NewsLocal News


This is the type of life jacket you should buy your kid

Posted at 8:16 AM, Jun 17, 2019
and last updated 2019-06-17 09:34:17-04

MILWAUKEE — As a parent, you know, all it takes is a second for a child to wander without you noticing. A trip to the pool can be stressful and with good reason -- drowning rates are the highest mainly for kids under age five.

With so many styles, sizes and colors, picking out the best life jacket for your child can be overwhelming.

“What's the biggest mistake you see with parents purchasing life jackets for kids?” Consumer Investigator Kristin Byrne asked Phillip Gurtler with the U.S. Coast Guard.

“The biggest thing is they go and buy the one they think is the prettiest, that's not the greatest to be seen if there's an emergency situation” said Gurtler.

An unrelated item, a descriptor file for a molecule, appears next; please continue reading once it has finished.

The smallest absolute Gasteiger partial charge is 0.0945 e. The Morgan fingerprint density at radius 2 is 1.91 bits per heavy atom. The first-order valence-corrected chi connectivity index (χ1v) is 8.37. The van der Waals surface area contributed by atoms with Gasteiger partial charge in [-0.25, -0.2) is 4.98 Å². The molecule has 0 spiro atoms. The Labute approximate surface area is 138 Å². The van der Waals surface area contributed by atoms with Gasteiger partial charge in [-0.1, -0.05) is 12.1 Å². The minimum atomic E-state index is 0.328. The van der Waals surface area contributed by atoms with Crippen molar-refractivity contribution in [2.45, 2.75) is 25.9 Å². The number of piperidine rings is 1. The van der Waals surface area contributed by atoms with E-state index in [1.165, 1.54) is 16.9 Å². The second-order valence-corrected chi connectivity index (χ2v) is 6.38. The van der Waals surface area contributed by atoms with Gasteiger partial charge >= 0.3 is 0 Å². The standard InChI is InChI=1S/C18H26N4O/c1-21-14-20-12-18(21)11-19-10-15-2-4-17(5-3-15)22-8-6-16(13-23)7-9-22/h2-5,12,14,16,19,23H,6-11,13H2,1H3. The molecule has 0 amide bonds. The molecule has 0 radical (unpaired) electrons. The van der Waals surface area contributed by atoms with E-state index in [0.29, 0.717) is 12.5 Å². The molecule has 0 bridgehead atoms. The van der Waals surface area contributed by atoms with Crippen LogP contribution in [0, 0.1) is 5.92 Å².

Lieutenant Gurtler said look for brighter colors like blaze orange. It helps a kid stand out in the water. He also said parents need to buy the right size -- the manufacturer label will give you guidance on sizing.

Gurtler warned if the personal flotation device is too large, your child can slip out of it. Also, parents need to inspect the vest and look for jackets that are U.S. Coast Guard approved. There's an approval number on the jacket itself.

There are five types of personal floatation devices that meet U.S. Coast Guard approval.

“So it goes from type I being the safest all the way up to type V,” said Gurtler, who recommends parents buy a type I or type II life jacket. The type is also printed on the label inside the jacket.

“If they are unconscious, if they're not great swimmers, it's going to keep their head out of the water,” Gurtler explained about type I and II jackets.

As far as puddle jumpers, Gurtler explained while approved by the U.S. Coast Guard, they might not perform they way you think they would.

“The puddle jumper is classified as a type III, so if your child is in the water with one and they actually get turned over, it will not right them,” Gurtler continued.

Goldfish Swim School in Brookfield reminds parents, even with a life jacket on, everyone needs to have a designated water watcher. That means putting away your cell phone when your kids are in a pool or lake.